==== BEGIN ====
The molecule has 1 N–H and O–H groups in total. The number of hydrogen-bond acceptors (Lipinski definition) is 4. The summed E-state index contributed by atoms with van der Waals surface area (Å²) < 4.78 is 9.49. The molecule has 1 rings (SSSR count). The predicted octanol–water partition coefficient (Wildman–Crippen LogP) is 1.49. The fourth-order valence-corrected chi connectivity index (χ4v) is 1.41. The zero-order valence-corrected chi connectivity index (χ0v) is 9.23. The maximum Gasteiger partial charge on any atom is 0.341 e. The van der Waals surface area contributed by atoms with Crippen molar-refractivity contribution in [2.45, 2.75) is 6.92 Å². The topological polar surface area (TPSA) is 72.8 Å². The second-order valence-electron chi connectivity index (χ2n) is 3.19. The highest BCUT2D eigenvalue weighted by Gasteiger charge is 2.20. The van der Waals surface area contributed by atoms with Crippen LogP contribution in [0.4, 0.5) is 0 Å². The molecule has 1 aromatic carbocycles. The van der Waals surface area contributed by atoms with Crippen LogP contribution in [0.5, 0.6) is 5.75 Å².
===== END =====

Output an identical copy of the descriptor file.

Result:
The molecule has 1 N–H and O–H groups in total. The number of hydrogen-bond acceptors (Lipinski definition) is 4. The summed E-state index contributed by atoms with van der Waals surface area (Å²) < 4.78 is 9.49. The molecule has 1 rings (SSSR count). The predicted octanol–water partition coefficient (Wildman–Crippen LogP) is 1.49. The fourth-order valence-corrected chi connectivity index (χ4v) is 1.41. The zero-order valence-corrected chi connectivity index (χ0v) is 9.23. The maximum Gasteiger partial charge on any atom is 0.341 e. The van der Waals surface area contributed by atoms with Crippen molar-refractivity contribution in [2.45, 2.75) is 6.92 Å². The topological polar surface area (TPSA) is 72.8 Å². The second-order valence-electron chi connectivity index (χ2n) is 3.19. The highest BCUT2D eigenvalue weighted by Gasteiger charge is 2.20. The van der Waals surface area contributed by atoms with Crippen LogP contribution in [0.4, 0.5) is 0 Å². The molecule has 1 aromatic carbocycles. The van der Waals surface area contributed by atoms with Crippen LogP contribution in [0.5, 0.6) is 5.75 Å².